British house prices look on track to fall around 15% by mid-2024, economists from Japanese bank Nomura said on Thursday, a more severe drop than other forecasters have projected.
The market is already showing signs of a reversal, after the COVID-19 pandemic and tax breaks spurred a 29% surge in house prices on the official measure.
Mortgage approvals have fallen sharply in recent months as interest rates hit new 15-year highs.
Nomura said house prices are likely to need to fall by between 10% and 20% from the peak they reached last year for the ratio between higher monthly interest payments and squeezed incomes to return to normal levels.
“We have thus settled on a central forecast of a 15% fall by mid-2024, which while in the middle of the above range would be a larger fall than assumed by the Bank of England, Office for Budget Responsibility and consensus,” Nomura economists George Buckley, Andrzej Szczepaniak and George Moran said in a research note.
Mortgage lenders estimate British house prices are already 3.5% lower than their peak, Nomura said. Official data, which covers the period up to October, has not yet shown a fall.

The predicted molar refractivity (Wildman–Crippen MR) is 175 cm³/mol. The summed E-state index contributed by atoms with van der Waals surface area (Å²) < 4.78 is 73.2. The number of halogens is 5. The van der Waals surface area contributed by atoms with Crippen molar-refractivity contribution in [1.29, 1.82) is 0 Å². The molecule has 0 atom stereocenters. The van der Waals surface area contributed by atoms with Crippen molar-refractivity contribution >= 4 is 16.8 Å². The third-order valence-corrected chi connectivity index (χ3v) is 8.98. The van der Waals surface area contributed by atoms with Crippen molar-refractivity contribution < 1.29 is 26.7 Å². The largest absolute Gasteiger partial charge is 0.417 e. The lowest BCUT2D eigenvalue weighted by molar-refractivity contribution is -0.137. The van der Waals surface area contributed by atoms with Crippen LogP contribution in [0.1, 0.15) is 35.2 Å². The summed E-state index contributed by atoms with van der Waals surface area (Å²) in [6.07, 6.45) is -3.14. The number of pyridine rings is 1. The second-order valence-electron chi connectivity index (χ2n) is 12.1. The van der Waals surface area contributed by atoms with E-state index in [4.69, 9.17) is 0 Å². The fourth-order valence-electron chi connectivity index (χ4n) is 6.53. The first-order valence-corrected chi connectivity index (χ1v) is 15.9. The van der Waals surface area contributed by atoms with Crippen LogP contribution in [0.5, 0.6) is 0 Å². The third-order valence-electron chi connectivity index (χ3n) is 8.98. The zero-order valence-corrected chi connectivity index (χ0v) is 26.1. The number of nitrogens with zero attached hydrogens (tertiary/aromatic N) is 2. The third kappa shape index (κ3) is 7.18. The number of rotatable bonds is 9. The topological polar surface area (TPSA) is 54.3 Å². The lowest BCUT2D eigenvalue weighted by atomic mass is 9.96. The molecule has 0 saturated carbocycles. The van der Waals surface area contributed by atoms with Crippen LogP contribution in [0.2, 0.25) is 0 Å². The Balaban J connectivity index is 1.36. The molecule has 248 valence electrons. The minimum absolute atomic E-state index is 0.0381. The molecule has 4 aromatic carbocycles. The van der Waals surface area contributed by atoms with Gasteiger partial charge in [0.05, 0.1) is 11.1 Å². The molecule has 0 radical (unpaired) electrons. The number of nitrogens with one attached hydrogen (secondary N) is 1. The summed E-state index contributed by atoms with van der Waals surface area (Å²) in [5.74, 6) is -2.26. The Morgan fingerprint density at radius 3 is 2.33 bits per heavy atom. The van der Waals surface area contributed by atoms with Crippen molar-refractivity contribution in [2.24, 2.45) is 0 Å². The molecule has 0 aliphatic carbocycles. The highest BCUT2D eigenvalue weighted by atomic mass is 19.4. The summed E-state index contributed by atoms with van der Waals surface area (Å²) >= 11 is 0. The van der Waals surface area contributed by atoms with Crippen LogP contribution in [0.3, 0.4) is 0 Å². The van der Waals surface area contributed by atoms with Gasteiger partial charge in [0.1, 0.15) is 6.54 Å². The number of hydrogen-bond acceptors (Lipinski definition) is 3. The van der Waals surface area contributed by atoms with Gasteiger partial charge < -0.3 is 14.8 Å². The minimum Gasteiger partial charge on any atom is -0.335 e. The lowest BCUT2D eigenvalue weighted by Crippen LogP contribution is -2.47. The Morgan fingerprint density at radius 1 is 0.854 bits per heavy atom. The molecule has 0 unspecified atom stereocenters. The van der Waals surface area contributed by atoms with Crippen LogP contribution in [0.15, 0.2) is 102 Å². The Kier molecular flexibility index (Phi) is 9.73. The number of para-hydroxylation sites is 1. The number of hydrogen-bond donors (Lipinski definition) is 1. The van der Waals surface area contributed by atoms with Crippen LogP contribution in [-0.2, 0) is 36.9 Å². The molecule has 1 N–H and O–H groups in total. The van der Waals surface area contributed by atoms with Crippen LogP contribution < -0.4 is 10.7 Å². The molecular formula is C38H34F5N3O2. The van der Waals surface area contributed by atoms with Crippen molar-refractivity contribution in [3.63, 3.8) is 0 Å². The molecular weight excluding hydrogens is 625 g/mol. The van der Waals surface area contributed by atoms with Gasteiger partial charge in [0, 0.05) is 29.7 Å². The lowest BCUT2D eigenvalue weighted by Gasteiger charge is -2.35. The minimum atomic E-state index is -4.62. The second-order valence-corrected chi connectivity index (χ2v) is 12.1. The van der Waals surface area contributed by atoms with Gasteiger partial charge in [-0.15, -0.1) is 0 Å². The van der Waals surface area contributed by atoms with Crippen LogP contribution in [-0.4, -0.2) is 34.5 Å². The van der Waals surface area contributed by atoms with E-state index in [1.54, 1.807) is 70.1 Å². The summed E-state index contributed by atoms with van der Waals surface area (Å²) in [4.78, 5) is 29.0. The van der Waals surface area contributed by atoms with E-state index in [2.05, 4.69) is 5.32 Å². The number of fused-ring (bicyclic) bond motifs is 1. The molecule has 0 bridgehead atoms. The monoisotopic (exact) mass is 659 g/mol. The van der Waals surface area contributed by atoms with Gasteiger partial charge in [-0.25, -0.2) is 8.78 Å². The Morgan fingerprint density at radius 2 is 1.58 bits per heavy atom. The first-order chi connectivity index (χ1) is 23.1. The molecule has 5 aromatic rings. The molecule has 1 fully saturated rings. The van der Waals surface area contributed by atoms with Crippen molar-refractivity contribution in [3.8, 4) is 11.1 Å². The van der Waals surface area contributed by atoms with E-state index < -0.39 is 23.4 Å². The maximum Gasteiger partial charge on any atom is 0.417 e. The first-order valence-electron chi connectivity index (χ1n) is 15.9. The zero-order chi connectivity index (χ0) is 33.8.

House prices in most major property markets will fall in 2023, according to nearly 100 housing market analysts polled last month by Reuters. British house prices were forecast to fall 4.7% in 2023, and drop by 10% from peak to trough.
Nomura said slumping house prices would feed through into the Bank of England’s monetary policy.
“A weaker housing market, and economy to boot, should provide justification for the Bank to end its tightening cycle soon… and begin easing policy in 2024,” the economists said.
Nomura expects the BoE’s Bank Rate to peak at 4.25% this year, up from 3.5% now, before falling to around 3.5% midway through next year.